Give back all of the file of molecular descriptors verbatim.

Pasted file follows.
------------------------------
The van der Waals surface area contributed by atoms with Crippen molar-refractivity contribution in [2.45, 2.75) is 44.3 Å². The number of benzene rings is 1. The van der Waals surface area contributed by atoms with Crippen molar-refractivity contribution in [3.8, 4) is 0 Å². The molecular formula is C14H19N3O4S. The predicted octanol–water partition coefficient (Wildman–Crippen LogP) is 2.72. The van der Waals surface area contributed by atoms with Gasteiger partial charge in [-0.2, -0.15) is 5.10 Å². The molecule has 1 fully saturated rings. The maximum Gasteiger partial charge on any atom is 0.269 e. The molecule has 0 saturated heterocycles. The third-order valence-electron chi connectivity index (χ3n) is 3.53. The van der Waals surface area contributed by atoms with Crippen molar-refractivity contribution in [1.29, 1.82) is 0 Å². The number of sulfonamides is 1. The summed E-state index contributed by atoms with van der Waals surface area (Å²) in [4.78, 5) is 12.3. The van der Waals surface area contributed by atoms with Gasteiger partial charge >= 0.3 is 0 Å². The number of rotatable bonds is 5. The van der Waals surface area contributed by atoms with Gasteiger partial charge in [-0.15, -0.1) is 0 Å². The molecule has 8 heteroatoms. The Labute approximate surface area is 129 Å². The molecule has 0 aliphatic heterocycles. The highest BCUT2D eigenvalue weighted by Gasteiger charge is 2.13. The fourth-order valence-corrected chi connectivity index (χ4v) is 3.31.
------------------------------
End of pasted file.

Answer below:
The van der Waals surface area contributed by atoms with Crippen molar-refractivity contribution in [2.45, 2.75) is 44.3 Å². The number of benzene rings is 1. The van der Waals surface area contributed by atoms with Crippen molar-refractivity contribution in [3.8, 4) is 0 Å². The molecular formula is C14H19N3O4S. The predicted octanol–water partition coefficient (Wildman–Crippen LogP) is 2.72. The van der Waals surface area contributed by atoms with Gasteiger partial charge in [-0.2, -0.15) is 5.10 Å². The molecule has 1 fully saturated rings. The maximum Gasteiger partial charge on any atom is 0.269 e. The molecule has 0 saturated heterocycles. The third-order valence-electron chi connectivity index (χ3n) is 3.53. The van der Waals surface area contributed by atoms with Crippen molar-refractivity contribution in [1.29, 1.82) is 0 Å². The number of sulfonamides is 1. The summed E-state index contributed by atoms with van der Waals surface area (Å²) in [4.78, 5) is 12.3. The van der Waals surface area contributed by atoms with Gasteiger partial charge >= 0.3 is 0 Å². The number of rotatable bonds is 5. The van der Waals surface area contributed by atoms with Gasteiger partial charge in [-0.15, -0.1) is 0 Å². The molecule has 8 heteroatoms. The Labute approximate surface area is 129 Å². The molecule has 0 aliphatic heterocycles. The highest BCUT2D eigenvalue weighted by Gasteiger charge is 2.13. The fourth-order valence-corrected chi connectivity index (χ4v) is 3.31.